- The Washington Times - Thursday, September 4, 2008

ANALYSIS/OPINION:

ANALYSIS/OPINION:

ANALYSIS/OPINION:

As John McCain prepares to accept the Republican nomination for president tonight, the troop surge strategy he championed continues to yield benefits in Iraq. On Monday, the U.S. military handed security control of Anbar province over to the Iraqi government. The transfer was made possible by the extraordinary success that U.S.-led coalition forces and their Iraqi counterparts have had in fighting al Qaeda forces in Anbar, where the number of attacks against Iraqis and Americans has fallen by more than 90 percent since 2006. Anbar, which borders Syria, Saudi Arabia and Jordan, is the 11th of 18 provinces to be turned over to Iraqi security control. Although coalition forces will remain in Anbar for now, security responsibility for the province now belongs to 60,000 members of the Iraqi army and police.

Beginning in 2004, Ramadi, located in Anbar approximately 70 miles west of Baghdad, had become the center of al Qaeda activity in Iraq. Between June and November 2006, American soldiers and Marines fought al Qaeda in the city. By the end of November 2006, it was a staging ground for attacks on Baghdad and was viewed as lost by American forces. A Marine Corps report declaring that U.S. forces could not defeat al Qaeda there was leaked to The Washington Post in late November 2006. But beginning in mid-2006, the situation on the ground began to change. Local Sunni tribesmen, disgusted by al Qaeda’s brutality and thuggery, decided that they were better off cooperating with the United States. That military cooperation continued after the U.S. troop surge began early last year. The result was a tectonic shift in the security situation - one which has largely ended al Qaeda’s ability to stage attacks in that province, at least for now.

Going, forward, it is now the Iraqi government’s responsibility to make sure that the terrorists do not stage a resurgence in Anbar and other provinces in Iraq. Prime Minister Nouri al-Maliki’s Shi’ite-dominated government has long had a difficult relationship with members of the so-called Awakening movement - the Sunni groups of former insurgents whose cooperation with U.S. forces has complemented the surge and been critical to U.S. military success in Iraq for the past two years. Washington has hoped that many members of the Awakening movement forces would be integrated into the Iraqi military, and there are conflicting reports about the situation on the ground. On the one hand, there are indications that the Maliki government is planning to integrate these men into the security forces. On the other hand, there are reports that hundreds of them have been arrested as part of some kind of a purge.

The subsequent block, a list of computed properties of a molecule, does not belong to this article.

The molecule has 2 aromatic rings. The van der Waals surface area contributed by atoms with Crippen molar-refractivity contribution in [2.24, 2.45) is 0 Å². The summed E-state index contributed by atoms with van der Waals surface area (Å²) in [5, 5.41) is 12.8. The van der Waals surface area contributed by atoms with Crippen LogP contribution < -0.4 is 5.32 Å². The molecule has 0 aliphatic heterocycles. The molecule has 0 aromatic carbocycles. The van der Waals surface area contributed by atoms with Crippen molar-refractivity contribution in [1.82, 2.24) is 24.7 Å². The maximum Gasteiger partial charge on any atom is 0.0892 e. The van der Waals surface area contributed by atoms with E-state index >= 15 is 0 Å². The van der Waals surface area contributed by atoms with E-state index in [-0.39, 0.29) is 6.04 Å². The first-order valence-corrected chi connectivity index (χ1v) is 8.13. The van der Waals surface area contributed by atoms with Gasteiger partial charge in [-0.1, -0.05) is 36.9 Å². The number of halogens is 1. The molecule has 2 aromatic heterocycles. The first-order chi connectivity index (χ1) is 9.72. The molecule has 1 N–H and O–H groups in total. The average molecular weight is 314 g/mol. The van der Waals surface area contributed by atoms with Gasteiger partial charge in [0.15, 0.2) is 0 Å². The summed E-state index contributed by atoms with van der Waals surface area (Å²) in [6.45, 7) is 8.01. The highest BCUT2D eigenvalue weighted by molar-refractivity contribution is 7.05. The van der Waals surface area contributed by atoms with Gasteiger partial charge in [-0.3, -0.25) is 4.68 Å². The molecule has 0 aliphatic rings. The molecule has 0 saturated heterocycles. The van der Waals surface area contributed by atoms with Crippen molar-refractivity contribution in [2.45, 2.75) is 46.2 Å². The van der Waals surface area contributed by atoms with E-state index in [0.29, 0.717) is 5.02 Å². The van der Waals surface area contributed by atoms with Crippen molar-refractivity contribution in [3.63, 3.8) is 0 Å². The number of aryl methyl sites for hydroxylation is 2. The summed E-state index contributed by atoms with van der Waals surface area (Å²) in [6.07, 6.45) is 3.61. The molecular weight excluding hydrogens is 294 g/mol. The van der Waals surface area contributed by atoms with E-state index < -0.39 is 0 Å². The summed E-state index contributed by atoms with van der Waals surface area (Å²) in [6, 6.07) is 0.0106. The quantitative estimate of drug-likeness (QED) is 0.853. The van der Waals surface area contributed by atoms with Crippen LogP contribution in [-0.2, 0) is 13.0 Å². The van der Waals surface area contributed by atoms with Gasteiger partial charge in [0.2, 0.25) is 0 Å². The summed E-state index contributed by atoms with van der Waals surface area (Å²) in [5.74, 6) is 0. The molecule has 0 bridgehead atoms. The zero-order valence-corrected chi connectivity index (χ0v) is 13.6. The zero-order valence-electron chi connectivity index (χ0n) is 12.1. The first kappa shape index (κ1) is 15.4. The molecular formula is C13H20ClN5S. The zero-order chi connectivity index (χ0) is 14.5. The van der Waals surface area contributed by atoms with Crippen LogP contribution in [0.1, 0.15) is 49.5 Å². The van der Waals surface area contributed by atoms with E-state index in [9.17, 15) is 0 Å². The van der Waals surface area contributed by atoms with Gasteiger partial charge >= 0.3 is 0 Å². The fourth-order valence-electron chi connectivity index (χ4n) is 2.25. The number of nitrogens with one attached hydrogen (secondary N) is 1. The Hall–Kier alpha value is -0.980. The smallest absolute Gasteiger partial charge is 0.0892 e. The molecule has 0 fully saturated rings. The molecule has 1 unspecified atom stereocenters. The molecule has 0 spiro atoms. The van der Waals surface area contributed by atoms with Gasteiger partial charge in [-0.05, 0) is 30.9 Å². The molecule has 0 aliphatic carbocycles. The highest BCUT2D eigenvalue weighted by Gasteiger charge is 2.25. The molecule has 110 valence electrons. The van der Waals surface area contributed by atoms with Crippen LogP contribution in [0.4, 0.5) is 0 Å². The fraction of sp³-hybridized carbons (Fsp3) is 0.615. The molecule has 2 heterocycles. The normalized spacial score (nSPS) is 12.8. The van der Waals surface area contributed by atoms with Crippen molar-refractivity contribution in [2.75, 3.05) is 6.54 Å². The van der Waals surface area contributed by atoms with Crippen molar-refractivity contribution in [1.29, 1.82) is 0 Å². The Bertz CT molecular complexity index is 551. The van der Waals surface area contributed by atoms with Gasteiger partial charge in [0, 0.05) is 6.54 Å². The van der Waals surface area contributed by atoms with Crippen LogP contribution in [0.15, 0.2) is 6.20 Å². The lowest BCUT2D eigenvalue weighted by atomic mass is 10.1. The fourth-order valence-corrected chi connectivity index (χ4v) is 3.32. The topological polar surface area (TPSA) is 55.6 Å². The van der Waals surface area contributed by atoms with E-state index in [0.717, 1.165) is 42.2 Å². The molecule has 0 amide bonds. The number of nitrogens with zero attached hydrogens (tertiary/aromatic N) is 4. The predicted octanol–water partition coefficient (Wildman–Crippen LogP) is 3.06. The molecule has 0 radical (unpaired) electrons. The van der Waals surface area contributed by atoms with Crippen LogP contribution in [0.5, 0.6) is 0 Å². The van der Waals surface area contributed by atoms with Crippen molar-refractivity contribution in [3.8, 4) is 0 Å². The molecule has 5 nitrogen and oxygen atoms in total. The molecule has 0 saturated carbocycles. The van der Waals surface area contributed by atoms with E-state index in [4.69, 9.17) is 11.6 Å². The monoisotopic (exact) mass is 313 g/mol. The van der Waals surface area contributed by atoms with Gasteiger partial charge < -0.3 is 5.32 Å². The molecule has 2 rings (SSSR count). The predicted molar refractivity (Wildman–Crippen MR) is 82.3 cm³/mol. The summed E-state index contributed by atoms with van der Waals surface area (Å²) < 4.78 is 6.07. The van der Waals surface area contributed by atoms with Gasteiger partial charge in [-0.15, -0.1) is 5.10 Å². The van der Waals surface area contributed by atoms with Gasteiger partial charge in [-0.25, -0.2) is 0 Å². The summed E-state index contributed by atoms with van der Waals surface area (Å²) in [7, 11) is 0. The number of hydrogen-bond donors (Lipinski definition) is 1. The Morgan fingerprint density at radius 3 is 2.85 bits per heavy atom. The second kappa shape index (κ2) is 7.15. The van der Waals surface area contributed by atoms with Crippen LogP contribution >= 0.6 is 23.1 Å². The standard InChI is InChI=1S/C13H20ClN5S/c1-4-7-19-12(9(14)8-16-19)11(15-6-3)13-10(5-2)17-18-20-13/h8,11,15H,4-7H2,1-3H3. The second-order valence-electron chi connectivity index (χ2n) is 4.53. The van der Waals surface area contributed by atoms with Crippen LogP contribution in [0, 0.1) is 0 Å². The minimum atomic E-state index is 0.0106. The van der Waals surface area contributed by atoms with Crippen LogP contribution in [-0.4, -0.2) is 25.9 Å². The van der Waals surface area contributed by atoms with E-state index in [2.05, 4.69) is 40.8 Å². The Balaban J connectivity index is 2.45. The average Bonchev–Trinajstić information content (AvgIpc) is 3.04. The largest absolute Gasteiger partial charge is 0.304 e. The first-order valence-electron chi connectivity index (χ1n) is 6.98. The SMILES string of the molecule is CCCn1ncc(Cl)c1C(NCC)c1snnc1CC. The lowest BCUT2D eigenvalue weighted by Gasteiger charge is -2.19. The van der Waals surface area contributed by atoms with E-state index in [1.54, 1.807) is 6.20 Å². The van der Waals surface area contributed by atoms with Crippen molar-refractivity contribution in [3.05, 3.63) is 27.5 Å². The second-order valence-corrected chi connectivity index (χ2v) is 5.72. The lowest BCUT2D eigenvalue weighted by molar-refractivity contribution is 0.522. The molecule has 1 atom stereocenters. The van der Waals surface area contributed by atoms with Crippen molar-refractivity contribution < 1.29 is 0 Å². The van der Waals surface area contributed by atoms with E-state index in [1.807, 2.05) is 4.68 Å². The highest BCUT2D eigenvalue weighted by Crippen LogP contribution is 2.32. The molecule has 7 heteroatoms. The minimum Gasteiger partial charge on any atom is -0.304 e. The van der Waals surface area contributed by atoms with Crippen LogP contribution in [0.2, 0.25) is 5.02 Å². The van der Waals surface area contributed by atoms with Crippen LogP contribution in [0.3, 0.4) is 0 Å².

Certainly, as the democratically elected leader of a sovereign state, Mr. Maliki has every right to insist that militias disband and that police and military powers remain in government hands. But at the same time, it would be potentially catastrophic if Baghdad purges members of what has become an extraordinarily effective anti-terrorism force in that country.

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